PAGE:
— You can’t. This is a serious clickbait title.
I’ve been in audio visual stuff for a while and still get requests or questions about doing outdoor projection during the day. Unfortunately, until we invent some super charged light cannon or an anti-light shadow beamer, this is not happening anytime soon.
This write up will deal more with the hypothetical of “What it would take for an electronic light to be perceived as brighter than the sun?” This is a good time to note that I’m not a scientist — this is just a fun thought experiment. Fair warning that there will likely be more than one inaccurate statement or concept that follows.
First, we need to answer “How is brightness measured?” — then we’ll get into the hypotheticals of how much brightness we would need to compete with the sun.
There are many different methods of measuring light, and some of the relevant ones for this thought experiment are as follows:
- Candela — intensity of light emitted by a source in one particular direction.
- Lumen — quantity or flux of light emitted by a source. This takes into the account that most lights (like a candle) are essentially omnidirectional and shoot light out at lot of different angles
- Lux — a measurement of lumens when applied to a surface area or 1 lumen/sq. meter. Light gets dimmer as it is spread out over a larger area
- Foot-candle — related to lux, but uses the imperial system of measurement instead. 1 foot-candle = 1 lumen/sq ft. = ~10lux
- Nits — similar to lumens, but used more as a brightness measurement for display devices like smartphone screens and monitors where there isn’t a single point of light, but rather a field of light.
Example lux readings from wikipedia:
- Moonlight Night/Starlight — 0.0001 lux
- Full Moon, Clear Night — 0.36lux
- Home lighting — 50–250lux
- Overcast Day — 1000lux
- Direct Sunlight — 32,000–100,000lux
To actually obtain these measurements, there are several tools available. I used an Illuminometer to see these for myself. These light meters are mostly used in the photography industry, but they are useful in a lot of other areas as well, from horticulture, to museum lighting and others.
With my illuminometer, I was able to get a reading of anywhere between 90,000 and 110,000 lux on a bright sunny day in NYC in June. Moving into the shade of a tree and getting indirect light was usually anywhere between 3,000–9,000lux.
To get a few things out of the way first, there are several known things we’ll just make assumptions about, or leave out of our calculations. First, Projectors are typically made to project in a 16:9 aspect ratio which is going to make our calculation for lumens per square (1:1) meter a little more challenging, so since this is a hypothetical exercise anyway — we can just assume projectors are going to cover a square and not a rectangle. Secondly, projector manufacturers have pretty different standards on what constitutes a lumen (some follow a standardized ANSI lumen measurement). We can also assume we’re talking about black to pure white here as different colors have different perceptual brightnesses to our eyes. Full color images will potentially need even more light to appear vivid than just black and white gradients. Finally, most projectors can’t project a pure black and don’t actually go from 0 lux to full white in a pitch black room. (btw Medium renders a zero and lower case O the same…weird…o0o0o0o0). In short — measuring brightness is complicated and we’re drastically simplifying.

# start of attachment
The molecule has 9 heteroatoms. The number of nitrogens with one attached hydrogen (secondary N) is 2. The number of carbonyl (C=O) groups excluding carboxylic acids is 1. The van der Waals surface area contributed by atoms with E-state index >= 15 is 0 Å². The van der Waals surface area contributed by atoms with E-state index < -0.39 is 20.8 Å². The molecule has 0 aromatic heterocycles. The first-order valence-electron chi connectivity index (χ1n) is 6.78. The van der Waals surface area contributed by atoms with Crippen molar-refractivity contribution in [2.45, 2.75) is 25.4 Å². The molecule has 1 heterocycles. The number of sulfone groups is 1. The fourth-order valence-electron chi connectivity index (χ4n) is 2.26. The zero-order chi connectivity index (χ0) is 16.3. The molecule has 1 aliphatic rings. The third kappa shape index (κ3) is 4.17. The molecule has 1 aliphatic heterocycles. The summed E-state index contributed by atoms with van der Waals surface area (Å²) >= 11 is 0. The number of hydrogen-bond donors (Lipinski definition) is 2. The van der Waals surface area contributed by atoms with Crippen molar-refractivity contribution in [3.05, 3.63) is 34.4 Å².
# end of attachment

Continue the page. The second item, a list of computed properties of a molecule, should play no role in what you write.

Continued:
Alright — with that out of the way. If we have a 1,000 lumen video projector covering a square meter of surface area (not a very big surface), lets say our black level is 0 lux and our brightest white is 1000 lux. This gives us a good contrast ratio to show all the colors between black and white in a dark room. Now, lets turn the lights on in this room and pretend we just bumped up the ambient lighting in the room to 250lux. Now our black level on our surface area is starting at 250lux and our white is still at 1000 lux — our contrast has gone down and the image is starting to look pretty washed out. Let’s open the window in the room and raise the brightness to 1000 lux. Now the wall surface is as bright as our projector can go and there really is no space for a black level — our projected image, even if its pure white snow — probably isn’t visible at all at this point.
Outside in the shade
Let’s go outside into the shade where it’s 10,000 lux of brightness today. This means to get even our previous contrast of 0–1000lux, we’d have to start with a 11,000 lumen projector projecting a square meter. Our black is the 10,000 lux surface and our white is the brightest spot of our 11,000 lux projection. Perceptually, to our eyes, this sense of contrast gets a little difficult to explain because of all the optical and chemical changes going on for our eyes to adjust and perceive these different brightness levels. A 10,000 lm projector in a dark room on a 1m square surface may have a better contrast ratio than a 1,000 lm projector on the same surface area, but your eyes might have a hard time telling the difference. Or the whites of a 10,000 lux image that small might be painful or unpleasant to look at.
If you’re still following — let’s move up to full daylight. We’ve got a square meter projection screen in the desert and it’s a full sunny day at 100,000 lux coming from our screen surface just from the sun. To even reach this kind of brightness on a single square meter with a projector we would need a 100,000 lumen projector.